NEWS ANALYSIS : Down but not out? Sudhir’s Stanbic stake keeps him a colossus of Uganda banking

In Summary

KAMPALA OCTOBER 21 – The taking over of his bank by the central bank yesterday may […]

KAMPALA OCTOBER 21 – The taking over of his bank by the central bank yesterday may have bruised his ego and taken executive power from him, but Ruparelia Group Chairman Sudhir Ruparelia, remains a formidable figure in Uganda’s financial industry.

While we are still trying to assess the likely impact of Crane Bank’s collapse on its subsidiary’s such as StanHope Finance and the Moneygram and Western Union franchises, 256BN has established some interesting facts about Sudhir.

For one, he remains the largest individual stockholder in Stanbic Bank Uganda holding shares worth Ushs 9.5 billion. That keeps him within the top 5 shareholders in Stanbic alongside institutional investors such as NSSF. As an institution, Crane Bank also holds Stanbic stock worth Ushs4 billion.

Property Market now on watch list

While he still owns a significant slice of Uganda’s banking sector through his Stanbic shareholding, analysts are now watching the likely fallout of Crane Bank’s collapse on Kampala’s property market. It is understood that unconventionally, Crane Bank was placing the collateral customers gave to secure their loans not with the bank but with Crane Management Services, the real estate subsidiary of the Ruparelia Group.

Whether this places them out of reach of the Bank of Uganda is one question but in case the reverse is true, analysts are predicting a possible slump in property values if the BoU puts them on the market. It could also mean an unwanted change in status for Sudhir, who at one time claimed to own 70 properties along Kampala’s main fare.

How the collapse unfolded

Insiders are partly blaming a change in government policy for taking the wind out of Crane Banks’s sails. As part of efforts to reduce loss of government money, the Ministry of Finance, a while ago introduced a single treasury account. This meant that districts were now drawing their money directly from the BoU negating the need for operating multiple bank accounts by government entities in commercial banks.

Crane’s rapid branch expansion to 45 outlets was premised on banking for the government in these locations. While other lenders such as Stanbic were equally hit by the change in policy, they had more room for manouvre. They had more mature operations and where business was no, longer viable, it was easy to close branches because Stanbic was a tenant. On the other hand, Crane Bank was a landlord through its Crane Management Services.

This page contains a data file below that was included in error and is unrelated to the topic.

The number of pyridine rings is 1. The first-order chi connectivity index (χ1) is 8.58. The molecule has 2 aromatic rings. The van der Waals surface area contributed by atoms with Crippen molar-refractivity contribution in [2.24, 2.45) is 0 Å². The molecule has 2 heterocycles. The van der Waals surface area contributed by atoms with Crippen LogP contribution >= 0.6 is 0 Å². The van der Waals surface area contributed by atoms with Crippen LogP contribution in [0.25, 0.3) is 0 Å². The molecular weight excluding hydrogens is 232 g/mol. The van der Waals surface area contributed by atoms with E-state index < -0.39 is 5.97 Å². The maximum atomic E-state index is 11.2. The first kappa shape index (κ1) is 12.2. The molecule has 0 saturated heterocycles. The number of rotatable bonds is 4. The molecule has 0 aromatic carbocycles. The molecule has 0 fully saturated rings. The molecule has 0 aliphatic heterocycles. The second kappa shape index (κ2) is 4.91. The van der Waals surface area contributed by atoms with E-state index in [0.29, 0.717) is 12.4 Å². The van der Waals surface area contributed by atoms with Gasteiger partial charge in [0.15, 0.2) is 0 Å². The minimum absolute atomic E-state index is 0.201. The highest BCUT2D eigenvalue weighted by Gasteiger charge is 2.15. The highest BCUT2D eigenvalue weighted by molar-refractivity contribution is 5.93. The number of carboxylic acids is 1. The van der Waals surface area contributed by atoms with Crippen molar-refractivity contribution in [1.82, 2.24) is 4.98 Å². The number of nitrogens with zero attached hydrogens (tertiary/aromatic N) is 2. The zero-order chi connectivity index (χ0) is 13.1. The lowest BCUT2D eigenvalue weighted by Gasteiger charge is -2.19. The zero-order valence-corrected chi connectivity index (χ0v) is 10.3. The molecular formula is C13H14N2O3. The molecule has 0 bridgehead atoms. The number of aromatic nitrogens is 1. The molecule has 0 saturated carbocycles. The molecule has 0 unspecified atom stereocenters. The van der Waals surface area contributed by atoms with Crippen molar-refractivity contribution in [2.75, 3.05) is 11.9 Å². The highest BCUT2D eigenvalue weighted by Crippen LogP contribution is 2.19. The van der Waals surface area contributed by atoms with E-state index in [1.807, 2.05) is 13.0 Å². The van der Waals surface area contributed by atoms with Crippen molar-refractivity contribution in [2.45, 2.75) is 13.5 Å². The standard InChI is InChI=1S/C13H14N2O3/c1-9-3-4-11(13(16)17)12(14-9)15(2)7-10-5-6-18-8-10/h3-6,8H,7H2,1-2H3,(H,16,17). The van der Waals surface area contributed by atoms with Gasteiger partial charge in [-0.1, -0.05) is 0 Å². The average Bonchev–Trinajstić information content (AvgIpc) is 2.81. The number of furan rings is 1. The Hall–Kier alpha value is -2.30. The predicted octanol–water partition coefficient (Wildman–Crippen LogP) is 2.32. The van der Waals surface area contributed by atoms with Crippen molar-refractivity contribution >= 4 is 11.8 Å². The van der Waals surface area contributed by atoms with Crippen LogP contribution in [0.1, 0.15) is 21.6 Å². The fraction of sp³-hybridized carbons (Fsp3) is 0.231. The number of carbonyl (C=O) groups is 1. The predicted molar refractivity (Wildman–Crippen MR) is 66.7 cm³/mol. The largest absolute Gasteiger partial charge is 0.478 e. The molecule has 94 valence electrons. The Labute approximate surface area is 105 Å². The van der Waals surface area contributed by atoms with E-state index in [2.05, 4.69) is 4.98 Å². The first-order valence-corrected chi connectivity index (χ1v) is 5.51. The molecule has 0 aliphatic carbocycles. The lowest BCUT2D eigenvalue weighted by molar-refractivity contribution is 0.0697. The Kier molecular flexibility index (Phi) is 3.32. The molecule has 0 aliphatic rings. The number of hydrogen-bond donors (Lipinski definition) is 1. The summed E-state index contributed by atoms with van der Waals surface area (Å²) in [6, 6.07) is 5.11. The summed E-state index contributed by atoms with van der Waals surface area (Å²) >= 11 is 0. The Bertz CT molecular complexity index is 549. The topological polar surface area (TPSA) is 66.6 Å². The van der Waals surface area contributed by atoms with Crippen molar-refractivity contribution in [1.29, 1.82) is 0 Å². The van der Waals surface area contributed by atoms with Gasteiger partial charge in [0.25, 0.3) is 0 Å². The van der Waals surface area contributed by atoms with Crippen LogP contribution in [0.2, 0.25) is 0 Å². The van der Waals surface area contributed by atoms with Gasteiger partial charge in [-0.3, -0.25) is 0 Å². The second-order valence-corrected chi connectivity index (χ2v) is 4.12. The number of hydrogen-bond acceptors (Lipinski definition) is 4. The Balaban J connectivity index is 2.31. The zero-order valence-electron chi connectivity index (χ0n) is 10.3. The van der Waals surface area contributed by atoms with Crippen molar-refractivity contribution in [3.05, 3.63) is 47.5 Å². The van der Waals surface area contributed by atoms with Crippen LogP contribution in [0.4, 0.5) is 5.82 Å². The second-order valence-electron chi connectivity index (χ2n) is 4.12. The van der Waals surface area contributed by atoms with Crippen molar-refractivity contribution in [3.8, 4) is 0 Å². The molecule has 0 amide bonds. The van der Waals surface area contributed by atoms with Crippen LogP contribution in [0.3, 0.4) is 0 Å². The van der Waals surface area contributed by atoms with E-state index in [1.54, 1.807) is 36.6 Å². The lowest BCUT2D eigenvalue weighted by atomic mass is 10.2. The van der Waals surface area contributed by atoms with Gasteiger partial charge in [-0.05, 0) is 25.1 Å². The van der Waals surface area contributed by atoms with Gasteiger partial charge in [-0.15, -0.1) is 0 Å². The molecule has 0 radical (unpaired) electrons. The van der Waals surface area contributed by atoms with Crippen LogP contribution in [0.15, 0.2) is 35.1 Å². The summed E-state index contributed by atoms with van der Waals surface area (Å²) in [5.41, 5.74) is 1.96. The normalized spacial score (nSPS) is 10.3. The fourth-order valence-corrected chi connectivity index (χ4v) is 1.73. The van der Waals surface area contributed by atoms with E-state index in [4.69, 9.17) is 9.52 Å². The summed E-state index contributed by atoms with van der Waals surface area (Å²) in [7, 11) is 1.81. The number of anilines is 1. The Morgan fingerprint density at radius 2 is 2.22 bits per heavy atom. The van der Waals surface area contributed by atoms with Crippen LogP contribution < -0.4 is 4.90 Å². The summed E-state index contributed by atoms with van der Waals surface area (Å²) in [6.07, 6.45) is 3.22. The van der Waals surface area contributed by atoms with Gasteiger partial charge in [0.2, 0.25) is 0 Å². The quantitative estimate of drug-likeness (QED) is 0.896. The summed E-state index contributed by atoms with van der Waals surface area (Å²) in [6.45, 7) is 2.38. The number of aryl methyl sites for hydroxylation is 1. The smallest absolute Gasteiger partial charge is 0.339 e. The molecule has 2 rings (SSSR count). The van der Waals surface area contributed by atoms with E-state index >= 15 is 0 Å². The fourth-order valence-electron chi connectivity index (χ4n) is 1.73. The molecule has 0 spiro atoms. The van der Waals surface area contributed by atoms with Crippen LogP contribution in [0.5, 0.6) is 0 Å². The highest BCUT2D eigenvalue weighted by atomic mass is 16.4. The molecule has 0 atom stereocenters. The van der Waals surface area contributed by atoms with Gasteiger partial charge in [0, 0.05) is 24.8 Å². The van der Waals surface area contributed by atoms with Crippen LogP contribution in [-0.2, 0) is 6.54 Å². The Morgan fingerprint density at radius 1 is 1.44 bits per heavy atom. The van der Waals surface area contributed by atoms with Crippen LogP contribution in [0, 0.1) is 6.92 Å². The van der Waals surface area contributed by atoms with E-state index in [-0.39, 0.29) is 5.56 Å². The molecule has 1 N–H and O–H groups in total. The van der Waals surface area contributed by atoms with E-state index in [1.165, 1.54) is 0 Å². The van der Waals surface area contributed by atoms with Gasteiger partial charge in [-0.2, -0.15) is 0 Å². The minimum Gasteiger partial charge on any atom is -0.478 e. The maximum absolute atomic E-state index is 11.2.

To mitigate, Crane for about 3 years carried forward losses from these operations. That could not hold for long without a positive turn in the business and the bank was forced to declare an Ushs 3 billion loss for 2015.

That is when problems started. The bigger customers began adjusting their positions denying the bank sufficient cash-flow. Borrowers who were lend money at reckless interest rates as high as 32percent started defaulting. Crane Management Services which had been gobbling up the collateral, mainly undeveloped plots of land in the CBD and building had been on a spree erecting multi-stories structures. When the Bank of Uganda called for new capital to fill the hole left by defaulters, Crane Bank’s shareholders did not have resources to call new capital. Yet the buildings could not be converted into cash without incurring a huge penalty on capital.

The sale that never was

Sudhir was trapped but he waited too long and now his fate is up to the whims of the markets. As the crisis at Crane Bank deepened, hope emerged when Bob Diamond’s Atlas Mara expressed interest in buying into the bank. Due diligence commenced but the talks collapsed over disagreements over the value of the bank. Sudhir wanted some Ushs60bn in non-performing loans classified as an asset. Bob Diamond thought it was too toxic to stomach. The talks collapsed and the Bank of Uganda could not stay out any longer without risking its own credibility.

For Mbabazi poetic justice?

256BN was not privileged to see former premier John Patrick Amama Mbabazi’s facial expression on receiving the news of Crane Bank’s closure but it may be safe to assume that even if he maintained his characteristic inscrutable demeanor, deep inside, he must be feeling a sense of poetic justice.  Four years ago, Crane Bank swallowed NBC where Mbabazi was a shareholder. Now, it appears the ‘python’ is set to be swallowed by another python.

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